IAU100 Celebrations around the World  for details for your own country, check the link below.
With Astronomy events of all kinds, including national and cultural events, the IAU100 is engaging with different communities worldwide. Meet the
IAU100 National Committees and learn more about the people who are here to support you during the 2019 celebrations.  For the UK, it's Prof Robert Walsh, originally from Belfast, but now at U of Central Lancs (who gave a great talk to the IAA in Belfast some years ago); and for ROI it's the indefatigable Clair McSweeney from BCO in Cork.
Read more: 
18. Starmus V — Star-studded Lineup for 2019  
Created by Garik Israelian, a researcher at the Institute of Astrophysics of the Canary Islands (IAC), the Starmus Festival is a combination of science, art and music that has featured presentations from astronauts, cosmonauts, Nobel Prize winners and other prominent figures from science, culture, the arts and music. Now celebrating its fifth year, and timed to coincide with the 50th anniversary of the Moon landings, Starmus V will take place in Bern, Switzerland, from 24 to 29 June 2019. The IAU is a partner organisation of Starmus and among the confirmed speakers will be IAU Secretary General, Piero Benvenuti, and IAU President-elect, Ewine van Dishoeck.  IAU announcement: 
19. Festival of Curiosity, Dublin. July 18 – 21
20. INTERESTING WEBLINKS (Disclaimer - Use of material herein from various sources does not imply approval or otherwise of the opinions, political or otherwise, of those sources).  NB: If the title in the weblink does not indicate the subject matter, I give a brief simple intro before the link. I may also comment about the link afterwards.
Complex astronomy predictions 40,000 years ago?  My first reaction is "extraordinary claims require extraordinary evidence". And as far as Gobecki Tepe is concerned, I debunked most of those claims as soon as the first report was published several years ago, and I'm glad to say that other experts in the field agreed with me.
   The first thing to look out for is backwards cross- cultural identification. At Gobecki Tepi they assumed that the animals depicted there represented the same constellations as we have had handed down from (mainly) the ancient Greeks .e.g Taurus = bull, Aries = Ram. But those constellations uniquely represent Greek mythology, and the Greek Pantheon, but there is absolutely no evidence that the Greeks inherited that from any earlier civilization. Nor indeed is a cave-art depiction of a bull, without star locators, evidence that it represents any star pattern in the sky, let alone the one we have now as Taurus.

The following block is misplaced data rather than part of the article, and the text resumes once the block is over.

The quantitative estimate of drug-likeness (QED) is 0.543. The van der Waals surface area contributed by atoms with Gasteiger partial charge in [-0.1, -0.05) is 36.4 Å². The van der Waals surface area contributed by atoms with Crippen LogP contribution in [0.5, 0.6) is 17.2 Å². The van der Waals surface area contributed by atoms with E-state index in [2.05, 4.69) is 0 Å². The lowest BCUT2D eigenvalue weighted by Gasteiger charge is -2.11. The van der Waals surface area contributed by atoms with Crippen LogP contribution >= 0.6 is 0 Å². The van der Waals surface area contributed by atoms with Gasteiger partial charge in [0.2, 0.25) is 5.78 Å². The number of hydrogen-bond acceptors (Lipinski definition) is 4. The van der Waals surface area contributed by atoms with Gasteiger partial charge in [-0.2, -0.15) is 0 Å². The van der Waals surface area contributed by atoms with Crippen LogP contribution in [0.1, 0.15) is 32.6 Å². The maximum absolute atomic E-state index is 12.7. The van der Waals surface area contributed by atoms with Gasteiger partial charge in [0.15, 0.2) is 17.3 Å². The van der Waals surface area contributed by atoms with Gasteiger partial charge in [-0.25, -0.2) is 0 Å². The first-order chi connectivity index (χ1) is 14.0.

Also, remember that our 'Taurus' is only the head of a bull, depicted charging against Orion, so it's intrinsically part of that mythology. Most cave-art depictions of a bull show the whole animal, which would require a totally different group of stars.
   And other cultures interpret star patterns (if at all) totally differently to the ones we are familiar with. Indeed, they often divide up the patterns completely differently, as well as giving them different identities. With very few exceptions (Orion, the Plough / Big Dipper), you could make almost any figure from almost any group of stars, with equal claim to validity. And the Plough / Big Dipper are only parts of the whole Greek Ursa Major constellation, and unless they had ploughs and saucepans that long ago, those identifications are spurious in this context!
Many globulars in between galaxies in Coma Cluster I don't doubt this, but why have we not found the same thing in our own Virgo Cluster? – there have been galaxy close encounters there too.
   New supernova discovery complicates theories
COSINE-100 challenges DAMA on Dark Matter
Neon in our mantle sheds light on Earth's creation
SPACE  Most journalists still don't realise that there is no Dark Side of the Moon. It has day and night just like Earth. It should be 'far side of the Moon'. I wouldn't be surprised if someone refers to the Dark side of the Sun!
NASA document on alien visits explained It's not impossible of course.  But why would any advanced alien civilisation bother visiting Earth without actually doing anything, or leaving any messages? They could easily detect what stage of technology and civilisation we had reached by observing us unobtrusively from space. Landing and/or making themselves known would only cause alarm, consternation and confusion, without any benefits to us, unless they left us some useful information or technology. As opposed to just building pyramids, for example.
21. IAA subscriptions for the coming year were due on 1 September. If you haven't renewed, you'll not get the next issue of Stardust, due next month.
22. JOINING the IRISH ASTRONOMICAL ASSOCIATION. This link downloads a Word document to join the IAA.
If you are a UK taxpayer, please tick the 'gift-aid' box, as that enables us to reclaim the standard rate of tax on your subscription, at no cost to you. You can also make a donation via Paypal if you wish: just click on the 'Donate' button. See also .
The Irish Astronomical Association is registered with The Charity Commission for Northern Ireland NIC 105858
DISCLAIMER: Any views expressed herein are mine, and do not necessarily represent those of the IAA.
Clear skies,
Terry Moseley